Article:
Equity Plays a Hard Find in Dead-Level Economy: Deutsche Bank Experts Point to Asia, Energy, Big Pharma for Opportunities
July 18, 2005
NEW YORK - The global economic cycle has peaked, according to chief investment strategists at Deutsche Bank, and a sideways equity market in the U.S. and Europe is driving the world's smarter money managers to pay greater attention to Asia, as well as "sideline investments" that leverage burgeoning merger and acquisition activity.
While returns have been little more than mediocre in the last 12 months or so, offered Klaus Martini, global chief investment officer, private clients, Deutsche Bank, there are reasons for optimism within the traditional equity markets.
"Usually at the peak of an economic cycle, people are negative, saying, It's over, we've seen the best, and now we're falling apart.' But that's not true," said Martini, whose two-year-old unit is tasked with determining the investment strategy for the firm's private clients, or those individual and institutional investors with more than $2 million in assets.
Three Years More
In fact, the veteran fund industry executive said, with relatively solid fundamentals in the U.S. and Europe, as well as continued strengthening in Asia, the currently robust economic cycle could be prolonged by as many as three years.
Perhaps the most surprising element of this economic cycle, he noted, is the resiliency investors have shown in the face of repeated interest hikes by the Federal Reserve here in the U.S. and, most recently, terrorism abroad (see MME 7/11/05).
"Look what happened a few days ago in London," Martini said during a July 12 press briefing at the bank's midtown Manhattan headquarters, a week after terrorists struck London commuters.
"I was trapped in a Deutsche Bank building not far from the explosions, and reaction in the U.S. was that the Dow opened down 20 points and then recovered to close slightly on the plus side," Martini related. "That shows that we are living in a world today where there is a lot of money that has to look for investment opportunities, and it doesn't get scared away quickly."
Inflation, another factor that has been weighing on the minds of global money managers, is generally contained in the U.S. and Europe, added Benjamin Pace, chief investment officer, private wealth management, Deutsche Bank.
Inflation expectations are around 230 basis points, or 2.3% [in the U.S.], the private wealth CIO continued, expressing a similar outlook for Europe for the remainder of the year.
Pace, who oversees investment strategy and asset allocation for the firm's discretionary portfolio management team in the U.S., also believes that the Federal Reserve is nearly done tinkering with short-term interest rates, which should come as good news to fixed-income managers.
"We're close to the end of the tightening cycle. We're at 3.25% right now. We predict another 50 basis points of tightening before they stop," Pace said.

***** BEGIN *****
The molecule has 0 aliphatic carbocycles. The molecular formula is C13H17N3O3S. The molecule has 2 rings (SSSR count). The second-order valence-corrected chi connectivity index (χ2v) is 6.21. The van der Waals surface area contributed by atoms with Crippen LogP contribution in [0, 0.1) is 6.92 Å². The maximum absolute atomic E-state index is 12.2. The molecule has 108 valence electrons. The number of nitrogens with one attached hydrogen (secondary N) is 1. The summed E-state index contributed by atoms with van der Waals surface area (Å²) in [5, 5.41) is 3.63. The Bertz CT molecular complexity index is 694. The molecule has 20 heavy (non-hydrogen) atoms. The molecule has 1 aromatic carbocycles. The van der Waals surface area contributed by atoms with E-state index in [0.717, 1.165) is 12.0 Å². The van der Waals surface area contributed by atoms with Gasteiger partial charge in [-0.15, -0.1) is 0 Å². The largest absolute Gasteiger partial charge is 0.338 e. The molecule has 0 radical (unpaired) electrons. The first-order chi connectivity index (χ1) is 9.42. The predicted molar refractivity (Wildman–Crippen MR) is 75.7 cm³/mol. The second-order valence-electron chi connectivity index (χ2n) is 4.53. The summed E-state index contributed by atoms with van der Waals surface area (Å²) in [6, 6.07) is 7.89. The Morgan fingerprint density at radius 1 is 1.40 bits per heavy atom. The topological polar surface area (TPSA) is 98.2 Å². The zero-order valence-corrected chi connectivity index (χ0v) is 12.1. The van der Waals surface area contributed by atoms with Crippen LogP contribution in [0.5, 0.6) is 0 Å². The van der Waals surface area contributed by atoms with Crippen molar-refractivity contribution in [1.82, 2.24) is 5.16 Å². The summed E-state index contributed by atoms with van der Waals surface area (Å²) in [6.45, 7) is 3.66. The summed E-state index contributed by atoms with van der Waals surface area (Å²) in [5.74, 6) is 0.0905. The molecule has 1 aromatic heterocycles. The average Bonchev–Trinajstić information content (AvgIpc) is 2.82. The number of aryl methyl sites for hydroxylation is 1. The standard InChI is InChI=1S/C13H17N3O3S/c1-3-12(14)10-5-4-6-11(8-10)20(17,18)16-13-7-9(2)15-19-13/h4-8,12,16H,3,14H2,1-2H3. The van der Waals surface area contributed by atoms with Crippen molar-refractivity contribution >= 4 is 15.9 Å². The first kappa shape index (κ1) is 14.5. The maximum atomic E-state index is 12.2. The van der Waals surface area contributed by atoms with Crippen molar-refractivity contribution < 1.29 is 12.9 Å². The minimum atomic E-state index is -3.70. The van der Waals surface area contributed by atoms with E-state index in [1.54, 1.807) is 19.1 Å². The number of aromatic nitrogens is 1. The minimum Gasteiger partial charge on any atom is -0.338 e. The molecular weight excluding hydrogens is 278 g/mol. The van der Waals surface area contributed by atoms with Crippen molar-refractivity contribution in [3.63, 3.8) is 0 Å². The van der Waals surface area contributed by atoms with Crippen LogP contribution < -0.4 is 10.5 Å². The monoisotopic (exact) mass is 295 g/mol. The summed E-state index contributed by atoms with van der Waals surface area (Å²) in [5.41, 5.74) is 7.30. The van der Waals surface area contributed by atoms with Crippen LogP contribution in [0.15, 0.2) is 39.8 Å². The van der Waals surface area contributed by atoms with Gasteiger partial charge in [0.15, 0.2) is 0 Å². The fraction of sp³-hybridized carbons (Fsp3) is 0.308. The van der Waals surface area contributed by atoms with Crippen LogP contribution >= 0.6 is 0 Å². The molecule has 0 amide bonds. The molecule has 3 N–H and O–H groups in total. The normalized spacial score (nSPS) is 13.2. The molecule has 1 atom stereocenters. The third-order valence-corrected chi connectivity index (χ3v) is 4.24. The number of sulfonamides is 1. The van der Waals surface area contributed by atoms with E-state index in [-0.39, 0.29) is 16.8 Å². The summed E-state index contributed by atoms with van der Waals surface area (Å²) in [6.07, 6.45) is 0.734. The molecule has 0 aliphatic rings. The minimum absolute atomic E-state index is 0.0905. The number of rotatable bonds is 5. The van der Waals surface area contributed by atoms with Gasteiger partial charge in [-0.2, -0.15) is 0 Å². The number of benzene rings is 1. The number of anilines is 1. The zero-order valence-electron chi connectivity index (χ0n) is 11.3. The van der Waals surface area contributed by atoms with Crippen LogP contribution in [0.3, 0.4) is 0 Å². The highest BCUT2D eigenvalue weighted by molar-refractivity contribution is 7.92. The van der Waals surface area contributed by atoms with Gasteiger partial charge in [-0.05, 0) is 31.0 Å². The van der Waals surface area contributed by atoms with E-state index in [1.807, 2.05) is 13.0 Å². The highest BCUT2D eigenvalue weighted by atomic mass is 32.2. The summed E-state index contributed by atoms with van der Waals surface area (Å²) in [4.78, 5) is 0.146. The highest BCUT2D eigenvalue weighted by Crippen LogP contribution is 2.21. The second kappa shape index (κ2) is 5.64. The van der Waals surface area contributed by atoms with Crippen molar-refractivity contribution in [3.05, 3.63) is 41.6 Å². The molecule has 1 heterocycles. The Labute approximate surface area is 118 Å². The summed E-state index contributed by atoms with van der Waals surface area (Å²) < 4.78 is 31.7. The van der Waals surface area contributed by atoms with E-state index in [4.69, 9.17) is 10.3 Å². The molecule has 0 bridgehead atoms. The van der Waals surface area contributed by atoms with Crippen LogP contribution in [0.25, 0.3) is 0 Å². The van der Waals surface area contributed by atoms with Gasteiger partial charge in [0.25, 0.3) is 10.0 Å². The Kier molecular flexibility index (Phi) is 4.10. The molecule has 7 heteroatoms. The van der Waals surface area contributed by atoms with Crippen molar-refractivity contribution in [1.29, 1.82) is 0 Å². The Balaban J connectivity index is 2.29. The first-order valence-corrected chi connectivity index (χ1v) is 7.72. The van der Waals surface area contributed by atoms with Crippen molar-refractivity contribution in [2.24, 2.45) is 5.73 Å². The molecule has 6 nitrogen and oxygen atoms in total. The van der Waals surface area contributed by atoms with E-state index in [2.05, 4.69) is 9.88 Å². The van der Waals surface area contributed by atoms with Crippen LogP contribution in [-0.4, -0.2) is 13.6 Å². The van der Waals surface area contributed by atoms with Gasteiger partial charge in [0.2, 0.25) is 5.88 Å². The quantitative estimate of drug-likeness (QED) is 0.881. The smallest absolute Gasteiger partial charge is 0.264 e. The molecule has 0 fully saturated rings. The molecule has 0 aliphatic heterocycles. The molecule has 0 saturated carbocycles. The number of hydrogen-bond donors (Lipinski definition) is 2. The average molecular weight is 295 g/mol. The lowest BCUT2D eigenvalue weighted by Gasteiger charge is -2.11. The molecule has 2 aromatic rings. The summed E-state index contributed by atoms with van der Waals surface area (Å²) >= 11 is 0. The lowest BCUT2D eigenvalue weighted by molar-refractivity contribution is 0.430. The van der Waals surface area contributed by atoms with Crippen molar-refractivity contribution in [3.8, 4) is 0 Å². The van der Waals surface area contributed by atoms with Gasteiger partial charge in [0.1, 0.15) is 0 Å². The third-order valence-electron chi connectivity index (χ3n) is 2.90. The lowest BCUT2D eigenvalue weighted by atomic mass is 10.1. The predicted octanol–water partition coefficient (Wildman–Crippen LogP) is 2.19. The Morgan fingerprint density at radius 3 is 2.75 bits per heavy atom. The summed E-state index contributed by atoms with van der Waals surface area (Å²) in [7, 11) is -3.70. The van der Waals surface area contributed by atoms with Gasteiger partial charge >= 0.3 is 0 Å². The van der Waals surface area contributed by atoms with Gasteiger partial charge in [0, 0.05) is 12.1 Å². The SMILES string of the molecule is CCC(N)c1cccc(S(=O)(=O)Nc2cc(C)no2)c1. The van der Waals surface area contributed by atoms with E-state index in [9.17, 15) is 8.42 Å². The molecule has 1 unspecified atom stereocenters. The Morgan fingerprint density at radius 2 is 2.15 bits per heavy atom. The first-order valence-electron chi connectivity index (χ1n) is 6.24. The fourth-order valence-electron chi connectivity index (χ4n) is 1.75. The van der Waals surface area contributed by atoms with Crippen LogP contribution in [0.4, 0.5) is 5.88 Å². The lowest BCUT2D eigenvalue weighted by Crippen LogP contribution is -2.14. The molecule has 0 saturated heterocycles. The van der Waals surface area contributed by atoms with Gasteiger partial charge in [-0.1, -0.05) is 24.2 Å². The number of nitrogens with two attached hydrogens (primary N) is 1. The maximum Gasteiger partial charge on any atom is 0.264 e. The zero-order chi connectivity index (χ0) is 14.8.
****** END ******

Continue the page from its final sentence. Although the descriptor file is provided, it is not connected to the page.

Unfortunately, Deutsche's strategists don't foresee an uptick in global bond yields in the coming months.
Among the factors contributing to the stagnation include: Asia's continued willingness to buy U.S. treasuries, one element of a current account deficit that has reached $195.1 billion, according to the latest figures form the U.S. Bureau of Economic Analysis; increased demand for long-term bonds among insurance companies and pension funds, driven largely by an aging population in the U.S. and other developed nations; and a global market that has become ultra-competitive with the growing tide of services and products flooding out of newly opened, previously Communist countries.
"There is no reason for yields to move significantly upward. We think we are in a long-term, lower rate environment," Pace said, adding that the firm is also de-emphasizing corporate bonds in its bond portfolios, largely on credit downgrades for General Motors Corp. and Ford Motor Co.
The question on everyone's lips in the broader fund industry, however, is what the next three months might hold for the equity markets in the U.S. According to Deutsche's strategists, the old saying, "sell in May and go away," doesn't apply this year. That's because, as presently strong 10-year Treasury bond prices weaken slightly and the S&P 500 flattens, the third quarter has become a buying environment in the equity markets.
35% Discount on Equities
In fact, using treasuries as a backdrop, Deutsche Bank estimates that equities are currently undervalued by as much as 35%.
"This is an opportunity to decrease your weighting in fixed income, which we've done in our portfolios," Pace said, citing as key drivers moderate inflationary pressures, robust corporate earnings, attractive valuation levels and a tendency for equity markets to rally by about 5% in the six months prior to and the six months after a final short-term interest rate hike by the Fed.
As such, Pace added, Deutsche Bank is standing by its prediction for equity markets to yield returns of 5% to 7% this year.